Type 2 Diabetes’ Negative Effect on the Brain

Type 2 Diabetes' Negative Effect on the BrainIt’s no secret that obesity is associated with a number of chronic diseases. Perhaps one of the most well-chronicled illnesses associated with obesity is type 2 diabetes. Excess weight and inactivity are often contributing risk factors for type 2 diabetes, a disease that is found increasingly among obese children as well as adults. If that’s not cause enough for concern, a recent study from the medical journal Neurology has outlined the adverse effects that diabetes can have on the brain.

But first: What exactly is type 2 diabetes? The disease occurs when the body becomes resistant to the hormone insulin, which is secreted by the pancreas and works to regulate the body’s glucose levels. The resulting glucose imbalances can often cause other complications, including, according to the Neurology study, some serious negative effects on the brain.

“This study demonstrates that diabetes is a medical condition that affects the entire body,” Dr. Dirk explains. “Diabetes affects the heart, blood vessels, nerves, skin and now the brain.”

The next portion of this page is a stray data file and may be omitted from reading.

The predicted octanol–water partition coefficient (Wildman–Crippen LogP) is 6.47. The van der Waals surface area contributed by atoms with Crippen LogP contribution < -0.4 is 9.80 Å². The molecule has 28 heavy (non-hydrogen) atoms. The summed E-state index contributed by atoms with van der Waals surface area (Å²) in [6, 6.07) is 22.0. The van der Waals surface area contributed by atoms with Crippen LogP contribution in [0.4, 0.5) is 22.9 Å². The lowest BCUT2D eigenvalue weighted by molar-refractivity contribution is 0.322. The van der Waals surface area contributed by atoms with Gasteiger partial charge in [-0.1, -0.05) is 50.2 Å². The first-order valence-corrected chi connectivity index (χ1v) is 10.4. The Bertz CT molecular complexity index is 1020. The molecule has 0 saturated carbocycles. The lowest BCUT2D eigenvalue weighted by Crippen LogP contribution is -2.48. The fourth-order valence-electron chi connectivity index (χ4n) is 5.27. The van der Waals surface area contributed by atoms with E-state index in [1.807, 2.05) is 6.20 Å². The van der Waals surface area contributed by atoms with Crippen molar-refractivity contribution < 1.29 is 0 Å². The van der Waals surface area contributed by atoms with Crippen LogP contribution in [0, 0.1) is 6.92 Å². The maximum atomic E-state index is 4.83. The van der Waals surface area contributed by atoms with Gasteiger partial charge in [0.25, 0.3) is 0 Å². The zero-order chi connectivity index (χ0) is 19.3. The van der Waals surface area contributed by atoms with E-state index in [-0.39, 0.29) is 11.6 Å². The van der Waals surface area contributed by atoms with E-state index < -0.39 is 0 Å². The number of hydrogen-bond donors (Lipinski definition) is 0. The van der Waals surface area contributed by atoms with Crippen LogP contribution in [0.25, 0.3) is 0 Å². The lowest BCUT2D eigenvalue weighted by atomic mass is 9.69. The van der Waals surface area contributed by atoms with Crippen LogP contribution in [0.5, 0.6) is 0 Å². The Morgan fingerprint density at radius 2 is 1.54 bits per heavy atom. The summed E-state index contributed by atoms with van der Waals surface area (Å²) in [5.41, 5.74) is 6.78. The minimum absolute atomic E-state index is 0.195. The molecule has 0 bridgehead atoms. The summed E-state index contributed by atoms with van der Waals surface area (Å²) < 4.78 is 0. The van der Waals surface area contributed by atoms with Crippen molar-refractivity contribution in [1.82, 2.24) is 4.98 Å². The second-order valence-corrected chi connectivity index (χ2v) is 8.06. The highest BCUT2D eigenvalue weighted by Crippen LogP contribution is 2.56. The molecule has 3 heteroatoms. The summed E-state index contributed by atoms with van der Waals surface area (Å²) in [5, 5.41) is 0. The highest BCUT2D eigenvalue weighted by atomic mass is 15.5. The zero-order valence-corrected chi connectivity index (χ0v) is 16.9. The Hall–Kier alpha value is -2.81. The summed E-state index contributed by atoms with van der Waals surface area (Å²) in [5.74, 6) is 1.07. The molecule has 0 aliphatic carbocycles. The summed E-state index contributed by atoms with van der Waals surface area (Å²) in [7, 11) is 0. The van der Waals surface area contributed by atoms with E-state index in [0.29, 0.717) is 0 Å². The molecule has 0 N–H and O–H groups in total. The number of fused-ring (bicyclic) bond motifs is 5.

In fact, in as little as two years, researchers found significant difference in mental acuity among healthy patients and those with type 2 diabetes was detected in measures of gray matter volume and test scores. Researchers also noted decreased blood flow to the brain among those with the disease.

Fortunately, people living with type 2 diabetes have options when it comes to controlling their disease. A healthy diet and exercise are important in the brain health of any person, but these demands become even more important for those with the disease.

“It is very important that diabetic patients engage in good nutrition, exercise and very tight control of their blood sugars with their medications,” advises Dr. Dirk.

However, these first lines of defense often fail to control the disease. If that’s the case, Dr. Dirk offers other options: “It is imperative that diabetic patients give serious thought to weight loss surgery, even if they are not obese. There is excellent science that shows that diabetic patients whose BMI (body mass index) is under 30 have excellent results from bariatric surgery procedures.”

As science and medicine advance, so do treatment plans. Don’t hesitate to talk to a Dallas bariatric surgeon about managing your type 2 diabetes and improving your quality of life.